“Drawdown corresponds to the usual drawdown against the safe asset, i.e. peak-to-trough losses against the safe asset. More generally drawdowns can be interpreted as a sample version of optimality conditions: [drawdowns] correspond to the maximum potential gains from adjusting a benchmark portfolio towards a particular underlying asset.”

“MinMax drawdown control…[refers to] asset allocation strategies which guarantee the best possible drawdown…against arbitrary sequences or returns…Setting maximum drawdown targets against the safe asset will pin down parameters [of] the relative importance of different drawdowns for the investor…[Under certain assumptions] worst-case drawdowns under MinMax drawdown strategies are of order [equal to the square root of the periods over which it is optimized].”

“[For example] in the case of two reference assets a risk-free asset and a risky asset, MinMax drawdowns map out an intuitive two-dimensional frontier: [one dimension] captures losses against the safe asset; [the second dimension] captures foregone performance relative to the risky asset. For every guaranteed maximum drawdown against the safe asset, the frontier associates the best possible drawdown guarantee for drawdowns against the risky asset… This lets the decision-maker express preferences over risk without referring to a prior. A particularly risk-averse investor will prefer very low drawdowns with respect to the safe asset at the expense of higher drawdowns against the risky asset. Inversely, an aggressive investor will prefer low drawdowns against the risky asset…. It turns out that the optimal asset allocation strategy…depends only on regrets [over specific types of drawdowns].”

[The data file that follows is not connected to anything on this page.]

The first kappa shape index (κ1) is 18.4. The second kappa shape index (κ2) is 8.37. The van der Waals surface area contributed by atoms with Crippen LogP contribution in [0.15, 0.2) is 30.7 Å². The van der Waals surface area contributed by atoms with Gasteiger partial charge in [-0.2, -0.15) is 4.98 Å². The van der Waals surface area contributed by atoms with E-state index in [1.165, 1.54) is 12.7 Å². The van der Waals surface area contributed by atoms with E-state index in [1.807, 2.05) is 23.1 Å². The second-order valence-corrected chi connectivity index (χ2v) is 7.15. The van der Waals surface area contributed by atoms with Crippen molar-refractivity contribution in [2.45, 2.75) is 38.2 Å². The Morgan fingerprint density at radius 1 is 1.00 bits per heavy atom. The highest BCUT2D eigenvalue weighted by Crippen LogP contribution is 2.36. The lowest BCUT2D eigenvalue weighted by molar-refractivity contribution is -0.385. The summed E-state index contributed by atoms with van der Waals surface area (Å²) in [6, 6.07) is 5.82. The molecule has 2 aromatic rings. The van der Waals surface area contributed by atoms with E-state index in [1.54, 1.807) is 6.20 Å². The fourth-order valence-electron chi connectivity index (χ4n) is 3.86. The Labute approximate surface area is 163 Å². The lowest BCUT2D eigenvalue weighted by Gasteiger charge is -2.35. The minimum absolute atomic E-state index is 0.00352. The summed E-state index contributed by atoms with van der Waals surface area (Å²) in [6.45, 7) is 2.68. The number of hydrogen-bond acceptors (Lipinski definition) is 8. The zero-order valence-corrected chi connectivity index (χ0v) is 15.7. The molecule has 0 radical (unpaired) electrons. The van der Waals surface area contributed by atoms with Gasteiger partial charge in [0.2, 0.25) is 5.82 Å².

“A natural portfolio aggregation strategy is simply to average out the MinMax drawdown portfolios of active investors.”

“Averaged-out low-drawdown strategies are well suited to form the basis of portfolio indices suitable for a broad class of investors.”